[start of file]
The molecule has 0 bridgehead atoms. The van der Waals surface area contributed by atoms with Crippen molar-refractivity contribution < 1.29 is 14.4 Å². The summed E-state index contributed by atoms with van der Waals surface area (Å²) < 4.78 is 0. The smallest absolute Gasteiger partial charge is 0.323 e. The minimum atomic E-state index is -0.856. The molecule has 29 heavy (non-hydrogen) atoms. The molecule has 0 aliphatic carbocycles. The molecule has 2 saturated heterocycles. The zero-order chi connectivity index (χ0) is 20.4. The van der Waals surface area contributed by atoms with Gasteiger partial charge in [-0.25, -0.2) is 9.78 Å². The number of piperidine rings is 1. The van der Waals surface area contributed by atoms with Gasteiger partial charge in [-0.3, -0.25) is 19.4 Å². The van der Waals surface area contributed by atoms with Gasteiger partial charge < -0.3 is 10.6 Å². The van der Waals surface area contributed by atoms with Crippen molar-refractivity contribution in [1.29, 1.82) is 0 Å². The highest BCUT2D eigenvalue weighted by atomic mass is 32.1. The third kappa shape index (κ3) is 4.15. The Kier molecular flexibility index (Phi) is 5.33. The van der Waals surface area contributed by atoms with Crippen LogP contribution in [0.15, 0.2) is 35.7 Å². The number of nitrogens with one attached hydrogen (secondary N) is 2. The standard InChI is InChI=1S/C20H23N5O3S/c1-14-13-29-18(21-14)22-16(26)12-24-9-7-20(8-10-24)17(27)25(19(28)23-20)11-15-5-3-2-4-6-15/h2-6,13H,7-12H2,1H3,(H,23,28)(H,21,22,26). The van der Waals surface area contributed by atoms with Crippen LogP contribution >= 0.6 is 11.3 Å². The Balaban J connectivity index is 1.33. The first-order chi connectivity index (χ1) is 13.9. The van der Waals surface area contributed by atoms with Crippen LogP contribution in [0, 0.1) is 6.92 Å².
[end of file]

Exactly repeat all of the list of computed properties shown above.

The molecule has 0 bridgehead atoms. The van der Waals surface area contributed by atoms with Crippen molar-refractivity contribution < 1.29 is 14.4 Å². The summed E-state index contributed by atoms with van der Waals surface area (Å²) < 4.78 is 0. The smallest absolute Gasteiger partial charge is 0.323 e. The minimum atomic E-state index is -0.856. The molecule has 29 heavy (non-hydrogen) atoms. The molecule has 0 aliphatic carbocycles. The molecule has 2 saturated heterocycles. The zero-order chi connectivity index (χ0) is 20.4. The van der Waals surface area contributed by atoms with Gasteiger partial charge in [-0.25, -0.2) is 9.78 Å². The number of piperidine rings is 1. The van der Waals surface area contributed by atoms with Gasteiger partial charge in [-0.3, -0.25) is 19.4 Å². The van der Waals surface area contributed by atoms with Gasteiger partial charge < -0.3 is 10.6 Å². The van der Waals surface area contributed by atoms with Crippen molar-refractivity contribution in [1.29, 1.82) is 0 Å². The highest BCUT2D eigenvalue weighted by atomic mass is 32.1. The third kappa shape index (κ3) is 4.15. The Kier molecular flexibility index (Phi) is 5.33. The van der Waals surface area contributed by atoms with Crippen LogP contribution in [0.15, 0.2) is 35.7 Å². The number of nitrogens with one attached hydrogen (secondary N) is 2. The standard InChI is InChI=1S/C20H23N5O3S/c1-14-13-29-18(21-14)22-16(26)12-24-9-7-20(8-10-24)17(27)25(19(28)23-20)11-15-5-3-2-4-6-15/h2-6,13H,7-12H2,1H3,(H,23,28)(H,21,22,26). The van der Waals surface area contributed by atoms with Crippen LogP contribution >= 0.6 is 11.3 Å². The Balaban J connectivity index is 1.33. The first-order chi connectivity index (χ1) is 13.9. The van der Waals surface area contributed by atoms with Crippen LogP contribution in [0, 0.1) is 6.92 Å².